Monday, July 25, 2011

Musings on brain health, the "kettleback", and strength.

By Christian Wernstedt

These are some recent musings from the VitalObjectives FaceBook page containing my brief musings on various health related topics. /CW

Don't be a brain in a vat!

A study confirms the VitalObjectives' approach: If you build whole-body health, disease (in this case dementia) will have no place. As one of the investigators put it: "Anything that's bad for you is ultimately bad for your brain. That's because the brain and body are intimately interconnected -- so any physical health problem can affect the cognitive organ."

In other words, don't pretend that you are a brain in a vat. Take care of your body and you will take care of your brain (which keeps that consciousness of yours alive).

The KettleBack for summer training.

The "KettleBack" from MBody Strength is perfect for bringing a kettlebell to the beach for a work out, or for weighted walks. I ended up walking 7 miles last Monday with a 35 pound kettlebell on my back. A great feature is the way the back pack's design transfers the load of the weight from the kettlebell to one's hips. (I'm not affiliated with MBody Strength, but really like this product - below is a video presentation of it.)



Be strong and live long! (Or should it just be "moderately strong"?)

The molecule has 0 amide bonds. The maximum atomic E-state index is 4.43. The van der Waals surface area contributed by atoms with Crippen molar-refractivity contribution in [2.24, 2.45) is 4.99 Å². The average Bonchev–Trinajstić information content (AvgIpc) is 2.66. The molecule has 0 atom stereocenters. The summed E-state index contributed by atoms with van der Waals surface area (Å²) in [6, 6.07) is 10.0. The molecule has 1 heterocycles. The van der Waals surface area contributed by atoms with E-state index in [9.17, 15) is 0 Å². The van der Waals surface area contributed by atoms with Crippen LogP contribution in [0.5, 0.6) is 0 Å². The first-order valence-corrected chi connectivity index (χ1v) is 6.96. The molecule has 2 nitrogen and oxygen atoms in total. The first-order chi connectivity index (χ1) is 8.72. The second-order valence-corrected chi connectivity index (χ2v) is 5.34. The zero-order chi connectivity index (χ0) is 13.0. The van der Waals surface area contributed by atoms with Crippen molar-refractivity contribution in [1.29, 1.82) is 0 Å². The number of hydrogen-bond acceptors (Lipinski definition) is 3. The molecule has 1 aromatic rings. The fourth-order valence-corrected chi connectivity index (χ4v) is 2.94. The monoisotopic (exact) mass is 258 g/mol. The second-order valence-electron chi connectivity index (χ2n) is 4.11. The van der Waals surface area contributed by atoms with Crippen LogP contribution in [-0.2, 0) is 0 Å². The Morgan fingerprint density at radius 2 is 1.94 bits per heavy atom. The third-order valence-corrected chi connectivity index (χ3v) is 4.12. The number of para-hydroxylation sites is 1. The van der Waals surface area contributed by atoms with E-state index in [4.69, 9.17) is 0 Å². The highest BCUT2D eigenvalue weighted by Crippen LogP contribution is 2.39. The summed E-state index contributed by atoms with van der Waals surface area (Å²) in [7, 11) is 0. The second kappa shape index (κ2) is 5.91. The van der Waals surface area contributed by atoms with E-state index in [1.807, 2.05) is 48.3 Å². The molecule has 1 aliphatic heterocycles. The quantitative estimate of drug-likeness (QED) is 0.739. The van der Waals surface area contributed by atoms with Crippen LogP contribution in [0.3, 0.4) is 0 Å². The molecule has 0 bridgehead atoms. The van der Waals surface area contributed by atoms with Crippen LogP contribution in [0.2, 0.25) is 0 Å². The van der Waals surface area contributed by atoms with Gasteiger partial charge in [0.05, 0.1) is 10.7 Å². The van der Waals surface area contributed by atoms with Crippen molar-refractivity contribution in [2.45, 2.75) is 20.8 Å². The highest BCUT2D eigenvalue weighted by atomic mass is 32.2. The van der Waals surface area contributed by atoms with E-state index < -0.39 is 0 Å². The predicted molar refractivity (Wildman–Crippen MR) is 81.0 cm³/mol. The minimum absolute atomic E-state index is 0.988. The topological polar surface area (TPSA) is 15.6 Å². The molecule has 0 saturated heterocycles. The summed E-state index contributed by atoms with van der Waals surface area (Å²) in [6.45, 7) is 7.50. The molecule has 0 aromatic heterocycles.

This study found that having muscular strength has a remarkable correlation with reduced risk of death for virtually everyone: "When examining the relation between muscular fitness and all-cause mortality ... the moderate and high muscular fitness groups had, respectively, a 44% [!!!] and 35% [!!!] reduction in risk compared with the low muscular fitness group, after adjusting for age and sex." BOTTOM LINE: Guys and gals, train with WEIGHTS and GET STRONG!

Now, in reaction to the above, one of my intelligent readers remarked "
But maybe not verystrong?". This in response to the slightly elevated risk in the strongest group compared to the moderately strong group.

This is my answer:

"
I think that very strong is actually what to aim for, but it needs to be done gradually, without drugs, and with an eye towards injury risks.

The slightly heightened risk for the very strong group in the study likely comes from including elite athletes (who tend to burn their candles in both ends) in the sample. Other studies made on elderly subjects show a mortality risk advantage for the strongest people."

Three leg press tips:

I like the leg press. I think that it is a safe and effective alternative to barbell squatting for many trainers. Here are three tips. (I have been leg pressing for 15 years without injury.)

Tip #1: one legged leg press saves the lower back vs using both legs, but take care to keep the back stable and pressed to the back of the seat. Also, always do the proper abdominal brace. (Google mcgill and abdominal bracing for the correct way.)

Tip #2: I avoid going really heavy with a deep knee bend on the leg press as that may stress the lower back too much. You don't want your lower back to round. (Think of a curled up fetus - that's not a look that you want to approach on the leg press machine.)

Tip #3: If your progress on the leg press stalls, try a different type of leg press machine (if available). There is a huge variation in how different machines accentuate the sticking points in each individual's biomechanics. I had to change from a newer Nautilus machine to an older model in order to keep making progress with the exercise.

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